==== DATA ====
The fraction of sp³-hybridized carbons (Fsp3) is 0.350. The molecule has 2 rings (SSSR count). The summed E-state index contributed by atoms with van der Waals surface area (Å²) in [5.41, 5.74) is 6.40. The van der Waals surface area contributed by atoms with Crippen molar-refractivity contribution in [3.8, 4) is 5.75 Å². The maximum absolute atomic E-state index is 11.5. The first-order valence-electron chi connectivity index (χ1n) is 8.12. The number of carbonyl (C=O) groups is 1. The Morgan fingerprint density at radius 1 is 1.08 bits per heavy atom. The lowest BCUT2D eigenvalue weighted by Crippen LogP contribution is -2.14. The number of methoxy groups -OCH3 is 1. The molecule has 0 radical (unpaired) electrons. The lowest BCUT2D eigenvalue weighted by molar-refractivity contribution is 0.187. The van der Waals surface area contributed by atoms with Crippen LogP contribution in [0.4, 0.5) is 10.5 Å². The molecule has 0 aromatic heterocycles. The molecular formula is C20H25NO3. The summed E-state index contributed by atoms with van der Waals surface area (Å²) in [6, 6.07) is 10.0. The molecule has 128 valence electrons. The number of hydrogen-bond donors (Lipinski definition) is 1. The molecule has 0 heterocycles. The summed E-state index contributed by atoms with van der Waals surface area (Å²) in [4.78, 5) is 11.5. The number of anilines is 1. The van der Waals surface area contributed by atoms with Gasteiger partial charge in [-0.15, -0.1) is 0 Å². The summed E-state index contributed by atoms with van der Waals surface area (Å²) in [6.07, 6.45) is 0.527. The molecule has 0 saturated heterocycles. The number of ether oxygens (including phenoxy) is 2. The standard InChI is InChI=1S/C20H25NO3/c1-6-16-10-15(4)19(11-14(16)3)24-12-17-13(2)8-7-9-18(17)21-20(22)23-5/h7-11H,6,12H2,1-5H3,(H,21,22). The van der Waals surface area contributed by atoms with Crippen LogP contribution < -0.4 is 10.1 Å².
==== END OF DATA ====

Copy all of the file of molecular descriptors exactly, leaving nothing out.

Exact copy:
The fraction of sp³-hybridized carbons (Fsp3) is 0.350. The molecule has 2 rings (SSSR count). The summed E-state index contributed by atoms with van der Waals surface area (Å²) in [5.41, 5.74) is 6.40. The van der Waals surface area contributed by atoms with Crippen molar-refractivity contribution in [3.8, 4) is 5.75 Å². The maximum absolute atomic E-state index is 11.5. The first-order valence-electron chi connectivity index (χ1n) is 8.12. The number of carbonyl (C=O) groups is 1. The Morgan fingerprint density at radius 1 is 1.08 bits per heavy atom. The lowest BCUT2D eigenvalue weighted by Crippen LogP contribution is -2.14. The number of methoxy groups -OCH3 is 1. The molecule has 0 radical (unpaired) electrons. The lowest BCUT2D eigenvalue weighted by molar-refractivity contribution is 0.187. The van der Waals surface area contributed by atoms with Crippen LogP contribution in [0.4, 0.5) is 10.5 Å². The molecule has 0 aromatic heterocycles. The molecular formula is C20H25NO3. The summed E-state index contributed by atoms with van der Waals surface area (Å²) in [6, 6.07) is 10.0. The molecule has 128 valence electrons. The number of hydrogen-bond donors (Lipinski definition) is 1. The molecule has 0 heterocycles. The summed E-state index contributed by atoms with van der Waals surface area (Å²) in [4.78, 5) is 11.5. The number of anilines is 1. The van der Waals surface area contributed by atoms with Gasteiger partial charge in [-0.15, -0.1) is 0 Å². The summed E-state index contributed by atoms with van der Waals surface area (Å²) in [6.07, 6.45) is 0.527. The molecule has 0 saturated heterocycles. The number of ether oxygens (including phenoxy) is 2. The standard InChI is InChI=1S/C20H25NO3/c1-6-16-10-15(4)19(11-14(16)3)24-12-17-13(2)8-7-9-18(17)21-20(22)23-5/h7-11H,6,12H2,1-5H3,(H,21,22). The van der Waals surface area contributed by atoms with Crippen LogP contribution < -0.4 is 10.1 Å².